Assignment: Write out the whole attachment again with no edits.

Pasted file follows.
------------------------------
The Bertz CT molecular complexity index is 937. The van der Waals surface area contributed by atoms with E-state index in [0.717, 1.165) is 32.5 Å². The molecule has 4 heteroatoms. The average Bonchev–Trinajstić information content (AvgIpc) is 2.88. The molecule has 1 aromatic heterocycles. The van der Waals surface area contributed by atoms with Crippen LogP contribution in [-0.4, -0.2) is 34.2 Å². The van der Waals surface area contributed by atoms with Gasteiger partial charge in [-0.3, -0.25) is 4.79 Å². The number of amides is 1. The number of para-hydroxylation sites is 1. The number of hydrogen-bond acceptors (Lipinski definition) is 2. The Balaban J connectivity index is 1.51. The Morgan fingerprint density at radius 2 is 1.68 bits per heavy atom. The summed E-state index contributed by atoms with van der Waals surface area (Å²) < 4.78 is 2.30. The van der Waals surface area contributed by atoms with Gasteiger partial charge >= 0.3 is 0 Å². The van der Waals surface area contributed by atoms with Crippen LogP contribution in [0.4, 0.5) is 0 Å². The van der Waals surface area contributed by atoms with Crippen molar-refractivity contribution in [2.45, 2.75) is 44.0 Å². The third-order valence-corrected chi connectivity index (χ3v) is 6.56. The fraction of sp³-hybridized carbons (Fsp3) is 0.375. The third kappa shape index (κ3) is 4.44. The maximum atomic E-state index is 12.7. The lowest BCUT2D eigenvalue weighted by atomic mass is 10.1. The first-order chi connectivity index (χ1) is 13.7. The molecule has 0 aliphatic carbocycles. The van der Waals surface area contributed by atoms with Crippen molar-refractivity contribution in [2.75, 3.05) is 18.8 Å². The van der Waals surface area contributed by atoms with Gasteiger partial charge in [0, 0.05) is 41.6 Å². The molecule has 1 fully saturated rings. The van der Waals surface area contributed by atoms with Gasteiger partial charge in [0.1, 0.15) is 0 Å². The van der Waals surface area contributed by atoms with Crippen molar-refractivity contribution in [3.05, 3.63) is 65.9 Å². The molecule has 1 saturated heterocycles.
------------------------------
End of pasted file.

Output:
The Bertz CT molecular complexity index is 937. The van der Waals surface area contributed by atoms with E-state index in [0.717, 1.165) is 32.5 Å². The molecule has 4 heteroatoms. The average Bonchev–Trinajstić information content (AvgIpc) is 2.88. The molecule has 1 aromatic heterocycles. The van der Waals surface area contributed by atoms with Crippen LogP contribution in [-0.4, -0.2) is 34.2 Å². The van der Waals surface area contributed by atoms with Gasteiger partial charge in [-0.3, -0.25) is 4.79 Å². The number of amides is 1. The number of para-hydroxylation sites is 1. The number of hydrogen-bond acceptors (Lipinski definition) is 2. The Balaban J connectivity index is 1.51. The Morgan fingerprint density at radius 2 is 1.68 bits per heavy atom. The summed E-state index contributed by atoms with van der Waals surface area (Å²) < 4.78 is 2.30. The van der Waals surface area contributed by atoms with Gasteiger partial charge >= 0.3 is 0 Å². The van der Waals surface area contributed by atoms with Crippen LogP contribution in [0.4, 0.5) is 0 Å². The van der Waals surface area contributed by atoms with Crippen molar-refractivity contribution in [2.45, 2.75) is 44.0 Å². The third-order valence-corrected chi connectivity index (χ3v) is 6.56. The fraction of sp³-hybridized carbons (Fsp3) is 0.375. The third kappa shape index (κ3) is 4.44. The maximum atomic E-state index is 12.7. The lowest BCUT2D eigenvalue weighted by atomic mass is 10.1. The first-order chi connectivity index (χ1) is 13.7. The molecule has 0 aliphatic carbocycles. The van der Waals surface area contributed by atoms with Crippen molar-refractivity contribution in [2.75, 3.05) is 18.8 Å². The van der Waals surface area contributed by atoms with Gasteiger partial charge in [0, 0.05) is 41.6 Å². The molecule has 1 fully saturated rings. The van der Waals surface area contributed by atoms with Gasteiger partial charge in [0.1, 0.15) is 0 Å². The van der Waals surface area contributed by atoms with Crippen molar-refractivity contribution in [3.05, 3.63) is 65.9 Å². The molecule has 1 saturated heterocycles.